It goes without saying that the company’s focus in the third quarter centered around our pandemic response efforts, including our top priority of ensuring the safety of our Team Partners, while continuing to provide our value-added services to the many essential businesses in our communities. We as a company as well as our customers continue to adapt to the practical challenges of operating in this ever changing environment. I want to sincerely thank our Team Partners for the tremendous effort they put forth and continue to put forth ensuring that they are taking care of each other and our customers during these challenging times.

During the quarter, our results were most impacted by customer closures, primarily the result of state mandated shutdowns of non-essential businesses. In addition, we have been dealing with higher than normal reductions of wearers and customers who have remained open or recently reopened. Part of this impact has been driven by the decline in the demand of oil and the corresponding reduction in business activity in the energy dependent markets that we service.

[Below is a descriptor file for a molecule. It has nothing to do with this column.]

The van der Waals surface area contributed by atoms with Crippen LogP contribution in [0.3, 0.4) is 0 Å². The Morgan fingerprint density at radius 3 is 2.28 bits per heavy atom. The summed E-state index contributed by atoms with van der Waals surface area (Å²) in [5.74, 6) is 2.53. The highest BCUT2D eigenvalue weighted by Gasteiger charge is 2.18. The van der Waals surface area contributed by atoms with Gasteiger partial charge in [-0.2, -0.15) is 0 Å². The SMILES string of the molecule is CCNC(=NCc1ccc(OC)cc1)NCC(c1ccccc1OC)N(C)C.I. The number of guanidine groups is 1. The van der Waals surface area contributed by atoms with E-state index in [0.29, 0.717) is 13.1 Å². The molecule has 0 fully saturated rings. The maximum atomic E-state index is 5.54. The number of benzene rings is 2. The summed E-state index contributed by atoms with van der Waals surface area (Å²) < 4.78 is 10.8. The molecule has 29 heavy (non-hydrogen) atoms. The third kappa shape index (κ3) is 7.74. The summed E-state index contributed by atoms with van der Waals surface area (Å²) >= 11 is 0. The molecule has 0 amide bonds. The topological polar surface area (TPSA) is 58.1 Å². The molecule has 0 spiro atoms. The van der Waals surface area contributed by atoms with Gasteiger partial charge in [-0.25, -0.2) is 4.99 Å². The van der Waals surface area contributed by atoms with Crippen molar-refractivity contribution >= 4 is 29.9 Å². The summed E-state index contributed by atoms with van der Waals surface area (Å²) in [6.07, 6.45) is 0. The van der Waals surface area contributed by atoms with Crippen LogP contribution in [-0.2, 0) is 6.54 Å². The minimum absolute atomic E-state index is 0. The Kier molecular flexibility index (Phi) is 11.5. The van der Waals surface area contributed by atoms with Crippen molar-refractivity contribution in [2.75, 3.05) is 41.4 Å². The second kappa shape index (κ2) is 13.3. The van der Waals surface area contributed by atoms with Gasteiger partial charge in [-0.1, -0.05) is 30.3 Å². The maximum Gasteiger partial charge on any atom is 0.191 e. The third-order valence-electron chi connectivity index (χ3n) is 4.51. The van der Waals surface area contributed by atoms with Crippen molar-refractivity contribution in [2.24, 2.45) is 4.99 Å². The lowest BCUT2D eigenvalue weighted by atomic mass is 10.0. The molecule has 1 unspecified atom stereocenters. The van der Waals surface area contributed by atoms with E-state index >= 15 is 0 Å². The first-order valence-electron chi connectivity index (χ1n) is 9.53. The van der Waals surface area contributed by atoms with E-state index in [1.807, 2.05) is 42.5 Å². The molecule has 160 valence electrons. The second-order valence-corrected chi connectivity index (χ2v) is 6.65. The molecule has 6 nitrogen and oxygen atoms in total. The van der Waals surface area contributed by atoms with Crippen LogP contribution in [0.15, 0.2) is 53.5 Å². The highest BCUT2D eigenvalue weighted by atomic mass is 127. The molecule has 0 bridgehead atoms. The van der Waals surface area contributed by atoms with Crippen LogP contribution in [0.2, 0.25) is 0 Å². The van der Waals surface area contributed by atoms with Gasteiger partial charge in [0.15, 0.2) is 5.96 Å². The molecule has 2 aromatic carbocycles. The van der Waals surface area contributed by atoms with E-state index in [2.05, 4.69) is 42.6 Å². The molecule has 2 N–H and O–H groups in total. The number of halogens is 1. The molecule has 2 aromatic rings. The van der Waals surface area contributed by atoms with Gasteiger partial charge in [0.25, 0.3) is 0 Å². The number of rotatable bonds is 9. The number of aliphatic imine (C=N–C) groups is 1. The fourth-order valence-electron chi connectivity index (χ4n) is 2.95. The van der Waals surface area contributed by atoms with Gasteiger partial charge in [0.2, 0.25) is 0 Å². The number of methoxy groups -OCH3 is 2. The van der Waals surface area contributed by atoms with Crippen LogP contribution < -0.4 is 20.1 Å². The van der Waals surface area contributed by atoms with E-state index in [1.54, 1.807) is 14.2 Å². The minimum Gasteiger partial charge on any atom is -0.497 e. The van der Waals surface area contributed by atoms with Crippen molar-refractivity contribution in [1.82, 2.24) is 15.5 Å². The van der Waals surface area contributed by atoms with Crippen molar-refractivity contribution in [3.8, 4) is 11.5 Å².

During the quarter, customer closures peaked in mid-April, causing the weekly revenues of our core laundry operations to be down about 18% at that time, from the weekly revenue run rate in the weeks of February and March immediately preceding the disruption. From that point in April until last week, revenues have been steadily — have steadily recovered to the point where last week’s revenues were down about 8% from pre-pandemic run rates. This recovery was primarily fueled by the reopening of businesses. In addition, we have also benefited from the increase in sale of personal protective equipment, primarily face masks and hand sanitizers and soaps. Of the revenue shortfall that remains, businesses that remain closed or limited, such as restaurants, business services, hotel, schools and entertainment are prominently represented. As I’m sure you can appreciate, it remains a fluid environment with many states recently reporting increases in many of the metrics that you’re using to measure the status of the virus spread. As a result of the evolving nature of the pandemic and its impact on our communities, our ability to assess the financial impact on our — the ability to assess the financial impact on our business continues to be limited. As a result, we are not providing guidance for the remainder of fiscal 2020.